Laser microdissection by pulsing ultraviolet laser allows the isolation and recultivation of live cells based on morphological features or/and fluorescent labelling from adherent cell cultures. Previous investigations described only the use of the laser microdissection and pressure catapulting (LMPC) for live cell isolation. But LMPC requires complex manipulations and some skill. Furthermore, single-cell cloning using laser microdissection has not yet been demonstrated. The first evidence of successful application of laser microdissection with gravity transfer (LMDGT) for capturing and recultivation of live cells is presented. A new strategy for LMDGT is presented because of the failure to reproduce the manufacturer's protocol. Using the new strategy, successful capturing and recultivation of circle-shaped samples from confluent monolayer of HeLa cells was demonstrated. It was found that LMDGT is easier than LMPC because it doesn't require personal participation of investigator in transferring of isolated samples to final culture dishes. Moreover, for the first time, the generation of clonal colonies from single live cells isolated by laser microdissection was demonstrated. Data obtained in this study confirm that LMDGT is a reliable and high-yield method allowing isolation and expansion of both cell clusters and single cells from adherent cell cultures.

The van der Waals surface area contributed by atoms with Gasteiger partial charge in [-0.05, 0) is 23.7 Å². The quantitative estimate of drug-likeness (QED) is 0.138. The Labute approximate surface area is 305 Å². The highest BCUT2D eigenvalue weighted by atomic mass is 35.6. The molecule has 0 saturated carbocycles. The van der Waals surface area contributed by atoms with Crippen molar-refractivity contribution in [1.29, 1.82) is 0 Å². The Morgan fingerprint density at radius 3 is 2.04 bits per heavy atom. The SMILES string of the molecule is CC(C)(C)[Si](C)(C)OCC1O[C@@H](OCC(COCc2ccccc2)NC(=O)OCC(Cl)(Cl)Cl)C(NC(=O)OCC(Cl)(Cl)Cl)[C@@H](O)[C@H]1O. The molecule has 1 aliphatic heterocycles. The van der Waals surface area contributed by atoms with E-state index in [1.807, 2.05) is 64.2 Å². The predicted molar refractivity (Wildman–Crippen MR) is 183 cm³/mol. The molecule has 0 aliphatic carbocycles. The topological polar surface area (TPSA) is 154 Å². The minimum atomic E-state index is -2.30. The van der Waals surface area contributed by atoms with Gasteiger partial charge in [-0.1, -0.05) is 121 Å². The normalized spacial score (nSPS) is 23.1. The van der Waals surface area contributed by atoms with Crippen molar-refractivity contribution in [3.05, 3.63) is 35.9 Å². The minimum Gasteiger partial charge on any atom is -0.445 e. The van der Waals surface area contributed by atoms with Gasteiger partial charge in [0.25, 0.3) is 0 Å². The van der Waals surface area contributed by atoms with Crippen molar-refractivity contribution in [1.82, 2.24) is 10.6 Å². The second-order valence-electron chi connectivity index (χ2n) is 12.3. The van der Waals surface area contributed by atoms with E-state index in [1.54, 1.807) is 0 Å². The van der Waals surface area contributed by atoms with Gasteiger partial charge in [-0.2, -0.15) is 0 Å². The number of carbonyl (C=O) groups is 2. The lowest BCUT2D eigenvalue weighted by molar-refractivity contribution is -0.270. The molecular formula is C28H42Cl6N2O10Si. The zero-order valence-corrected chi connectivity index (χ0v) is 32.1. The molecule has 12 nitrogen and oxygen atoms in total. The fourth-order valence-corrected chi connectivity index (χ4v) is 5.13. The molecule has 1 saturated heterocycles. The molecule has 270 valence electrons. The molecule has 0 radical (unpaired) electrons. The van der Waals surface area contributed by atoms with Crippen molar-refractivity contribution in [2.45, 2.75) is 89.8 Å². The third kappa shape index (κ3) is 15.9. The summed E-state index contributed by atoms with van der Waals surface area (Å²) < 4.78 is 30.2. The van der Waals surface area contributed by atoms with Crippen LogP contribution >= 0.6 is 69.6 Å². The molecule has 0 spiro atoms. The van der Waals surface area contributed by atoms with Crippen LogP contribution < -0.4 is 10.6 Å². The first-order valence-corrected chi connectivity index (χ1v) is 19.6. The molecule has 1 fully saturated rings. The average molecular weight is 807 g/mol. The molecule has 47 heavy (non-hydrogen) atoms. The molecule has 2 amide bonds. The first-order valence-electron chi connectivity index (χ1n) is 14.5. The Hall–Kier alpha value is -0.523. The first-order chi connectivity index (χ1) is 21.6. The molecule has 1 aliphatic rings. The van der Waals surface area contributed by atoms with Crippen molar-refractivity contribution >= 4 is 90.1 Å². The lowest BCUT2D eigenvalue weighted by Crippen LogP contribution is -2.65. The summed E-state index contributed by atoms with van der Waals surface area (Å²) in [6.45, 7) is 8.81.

3. Healthy living partnerships to prevent diabetes: recruitment and baseline characteristics. | accrualnet.cancer.gov

    Cancer.gov

    The Healthy Living Partnerships to Prevent Diabetes (HELP PD) trial presents a successful enrollment model for a community-based translation of a lifestyle intervention. Mass mailing proved to be the most effective strategy to enroll participants. A database of persons interested in participating in clinical studies was used to successfully generate mailings, costing only $40 per randomized patient and quickly generating 22 randomizations. Referral from primary care settings was the other source of trial participants.

  4. Different categories of living and non-living sound-sources activate distinct cortical networks.

    PubMed

    Engel, Lauren R; Frum, Chris; Puce, Aina; Walker, Nathan A; Lewis, James W

    2009-10-01